Securing networks or systems within institutions and corporations is not enough. At present, security is not only concerned with the ethereal aspect of it but also with the tangible dynamics of physical security. Although physical security seems too basic, establishing even the most sophisticated network security is useless if its physical environment does not keep it sheltered and protected. Security threats that have something to do with the physical aspect of institutions include burglary and theft.
In this case, even the most established digital security system that functions within the computer networks will not be able to prevent these crimes. A breach in physical security makes the network or digital system of the institution susceptible to power interruptions that disrupts the security system, addition of hardware devices that may used to hack or spy into the system, removal of hardware devices that paralyzes the system, copying confidential data from the system through USBs, CDs, and such, logging in the system directly without authorization, etc. Stewart, 2004)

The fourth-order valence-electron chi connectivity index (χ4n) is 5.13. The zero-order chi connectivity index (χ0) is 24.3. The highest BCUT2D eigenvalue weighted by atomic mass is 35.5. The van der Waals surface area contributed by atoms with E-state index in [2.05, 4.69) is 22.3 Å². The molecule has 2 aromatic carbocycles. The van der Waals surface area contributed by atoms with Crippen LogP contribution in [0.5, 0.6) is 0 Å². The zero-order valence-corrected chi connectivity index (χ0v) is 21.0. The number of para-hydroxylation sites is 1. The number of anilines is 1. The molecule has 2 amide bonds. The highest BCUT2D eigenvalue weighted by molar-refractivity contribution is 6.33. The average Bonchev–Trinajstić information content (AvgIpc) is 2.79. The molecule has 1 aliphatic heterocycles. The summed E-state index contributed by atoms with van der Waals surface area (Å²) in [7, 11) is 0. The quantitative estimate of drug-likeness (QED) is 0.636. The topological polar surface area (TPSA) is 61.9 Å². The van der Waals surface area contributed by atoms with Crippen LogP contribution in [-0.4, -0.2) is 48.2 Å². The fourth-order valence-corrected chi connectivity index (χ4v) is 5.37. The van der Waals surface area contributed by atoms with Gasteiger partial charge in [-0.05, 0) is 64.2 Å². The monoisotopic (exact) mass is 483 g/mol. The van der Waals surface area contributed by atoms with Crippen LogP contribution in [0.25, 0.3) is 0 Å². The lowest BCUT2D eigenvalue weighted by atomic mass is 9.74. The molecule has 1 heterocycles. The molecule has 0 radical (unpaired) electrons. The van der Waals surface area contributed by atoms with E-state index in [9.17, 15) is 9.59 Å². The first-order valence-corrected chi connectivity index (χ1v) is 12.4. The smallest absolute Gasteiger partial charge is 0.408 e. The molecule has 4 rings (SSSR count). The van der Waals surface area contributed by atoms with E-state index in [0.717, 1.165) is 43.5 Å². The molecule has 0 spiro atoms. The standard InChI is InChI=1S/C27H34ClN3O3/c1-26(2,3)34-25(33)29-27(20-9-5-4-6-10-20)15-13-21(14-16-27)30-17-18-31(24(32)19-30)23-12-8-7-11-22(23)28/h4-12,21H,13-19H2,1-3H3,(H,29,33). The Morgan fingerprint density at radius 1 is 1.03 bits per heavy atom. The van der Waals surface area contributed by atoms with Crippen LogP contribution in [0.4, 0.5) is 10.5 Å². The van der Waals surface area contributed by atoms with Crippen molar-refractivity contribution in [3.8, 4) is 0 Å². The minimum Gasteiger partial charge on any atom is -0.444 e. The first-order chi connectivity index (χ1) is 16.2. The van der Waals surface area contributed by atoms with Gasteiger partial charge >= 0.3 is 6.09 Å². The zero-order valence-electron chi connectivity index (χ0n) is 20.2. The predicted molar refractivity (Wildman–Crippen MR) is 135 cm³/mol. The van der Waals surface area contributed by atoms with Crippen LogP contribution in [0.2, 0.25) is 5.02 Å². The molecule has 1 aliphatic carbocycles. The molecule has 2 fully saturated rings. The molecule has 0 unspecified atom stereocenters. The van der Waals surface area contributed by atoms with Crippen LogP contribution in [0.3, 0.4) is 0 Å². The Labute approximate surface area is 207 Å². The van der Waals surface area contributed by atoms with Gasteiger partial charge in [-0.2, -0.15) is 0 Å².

The importance of high standard physical security systems and policies ensure that aforementioned situations that seek to jeopardize the position of institutions that might affect all its aspects, especially its finances, are avoided. Having a secure digital system is impressive, but having a secure digital system and physical environment is highly recommended. To uphold high quality standards of security, both the digital and physical aspects of security should be merged. Sturgeon (2004) defines this as marrying digital and physical security.
Physical security involves the use of high-tech gadgets such as cameras that will be used for close monitoring, 24-hour video coverage and storage, video recording triggered by movements, wireless and mobile installments within the physical environment, etc. (Physical Security, 2008) The physical security approach is based on four principles or strategies. First, physical security follows the necessity of protecting the network or institution, detecting security threats and possible risks, responding to these threats and risks, and allowing recovery for the network or institution from damages or indemnities brought about by security breaches.